Yesterday went well. Many, many improvements were noted during the day, some subtle, some dramatic. What a difference (seemingly) small adjustments can make. For example, the baguettes that Solveig made on the first practice day… used two pre-ferments: poolish as well as a small amount of stiff-textured white levain. She had made the poolish the evening before, adding salt at the rate of 2% of the flour weight. The purpose of the salt was to somewhat retard the activity of the yeast and thereby prevent an over-ripening of the poolish. The effect, however, was to limit the flavor and vigor of the poolish, and this was evident later in the somewhat compromised taste of the finished baguettes. Poolish, well-fermented, adds a most alluring wheatiness and nuttiness to a bread’s aroma, and these attributes were no in evidence with Solveig’s first baguettes. In fact, the absence of the full poolish aromas served to intensify the aromas provided by the levain, and there was a subtle but notable acetic tang to her bread.For the second day’s baguettes, we had Solveig make two batches: one using salted poolish, the second using an unsalted poolish. What dramatically different results! The volume of the salted poolish was at least 20% less than the unsalted one, and it had a sort of inert quality to it compared to the unsalted one, which was lively and lovely and vigorous, with gases still breaking through its wonderfully aromatic surface. Throughout the fabrication of the day’s baguettes, Solveig could tell the difference quite clearly between the two doughs. And these differences, of course, carried all the way through the bake. The visual aspect, interior cell structure, aroma, and flavor, were all perceptibly superior in the breads made with the unsalted poolish. These are the differences that a few grams of salt can make. These are the precise kinds of seemingly trivial refinements that will need to characterize all the endeavors of all three members.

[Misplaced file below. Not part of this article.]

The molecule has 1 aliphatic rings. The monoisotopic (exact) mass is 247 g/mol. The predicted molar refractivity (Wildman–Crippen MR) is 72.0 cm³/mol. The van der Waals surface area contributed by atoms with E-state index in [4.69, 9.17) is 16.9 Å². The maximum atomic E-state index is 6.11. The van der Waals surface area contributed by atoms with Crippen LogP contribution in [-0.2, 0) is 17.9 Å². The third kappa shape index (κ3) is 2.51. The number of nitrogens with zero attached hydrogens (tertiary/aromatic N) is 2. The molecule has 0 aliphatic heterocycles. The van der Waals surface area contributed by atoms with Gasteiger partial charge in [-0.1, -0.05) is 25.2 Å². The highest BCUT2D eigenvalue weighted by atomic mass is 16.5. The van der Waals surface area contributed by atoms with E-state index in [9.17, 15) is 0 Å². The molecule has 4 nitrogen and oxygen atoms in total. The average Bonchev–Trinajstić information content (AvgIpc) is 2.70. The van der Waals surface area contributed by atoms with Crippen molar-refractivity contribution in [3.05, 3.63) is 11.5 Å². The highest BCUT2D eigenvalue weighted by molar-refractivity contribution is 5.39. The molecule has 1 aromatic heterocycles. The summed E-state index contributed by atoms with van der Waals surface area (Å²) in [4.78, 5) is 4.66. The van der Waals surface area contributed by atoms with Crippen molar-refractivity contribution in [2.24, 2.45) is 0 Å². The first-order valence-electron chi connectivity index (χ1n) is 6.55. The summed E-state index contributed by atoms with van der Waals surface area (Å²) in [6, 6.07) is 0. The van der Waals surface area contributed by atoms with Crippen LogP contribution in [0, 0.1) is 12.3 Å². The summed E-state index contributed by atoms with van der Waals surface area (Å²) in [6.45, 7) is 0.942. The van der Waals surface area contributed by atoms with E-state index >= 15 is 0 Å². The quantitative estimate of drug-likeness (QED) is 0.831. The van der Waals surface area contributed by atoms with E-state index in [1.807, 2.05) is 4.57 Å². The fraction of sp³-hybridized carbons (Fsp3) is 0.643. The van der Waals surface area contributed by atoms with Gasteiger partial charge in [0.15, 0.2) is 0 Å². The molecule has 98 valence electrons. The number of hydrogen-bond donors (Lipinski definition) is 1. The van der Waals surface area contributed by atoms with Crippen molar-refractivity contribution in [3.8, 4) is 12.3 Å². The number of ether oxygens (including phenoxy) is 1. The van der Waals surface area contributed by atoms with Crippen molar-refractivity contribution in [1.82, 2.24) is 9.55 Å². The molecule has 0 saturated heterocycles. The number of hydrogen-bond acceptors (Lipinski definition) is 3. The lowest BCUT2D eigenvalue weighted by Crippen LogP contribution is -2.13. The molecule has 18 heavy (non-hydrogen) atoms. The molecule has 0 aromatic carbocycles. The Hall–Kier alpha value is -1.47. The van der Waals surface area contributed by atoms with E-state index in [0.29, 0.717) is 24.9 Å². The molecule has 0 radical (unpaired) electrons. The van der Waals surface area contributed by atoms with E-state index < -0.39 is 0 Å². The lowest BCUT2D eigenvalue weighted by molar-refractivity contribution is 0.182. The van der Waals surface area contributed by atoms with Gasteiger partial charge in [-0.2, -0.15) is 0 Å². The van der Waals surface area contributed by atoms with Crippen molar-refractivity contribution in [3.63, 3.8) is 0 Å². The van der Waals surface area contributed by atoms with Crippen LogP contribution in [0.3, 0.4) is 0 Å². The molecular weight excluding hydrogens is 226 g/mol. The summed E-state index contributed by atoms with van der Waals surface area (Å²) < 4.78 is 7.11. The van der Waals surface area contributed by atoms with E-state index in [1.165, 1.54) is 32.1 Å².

With Peter, the suggested changes also seemed to have a fairly insignificant influence–for instance, we had him pre-ferment 10% of the flour in his brioche dough; we had him add fruits to one of his enriched doughs after it had fermented for 2 hours, rather than as soon as the mix was finished. Again, small adjustments yielding measurable improvements.
We can only be as good as our own tastes, and our own hand skills. For the team members, it was clear that having a few (well, make that four) outside eyes to monitor and evaluate their efforts was very beneficial, and they seemed pleased with the direction of their work. The team members had mid-afternoon flights to catch, so we had started the work day at 6 a.m. By the time we were ready to pack up and leave, the general consensus was that much progress had been made, with much more to come.
In January, Dara, Peter, Solveig, Ciril, and I will return to Johnson & Wales, and another 4-day training session will commence. Meantime, Peter owns a bakery, and Solveig is head bread baker in the one she works at, and Dara is finishing a baking program in Orlando, so all three of them have a considerable workload in front of them before the end of the holiday season arrives. In January, the expectations will be greater, room for error reduced, and the quality of the work must be approaching the level of world-class excellence that is necessary–if the team is to stand on the winner’s podium in Paris.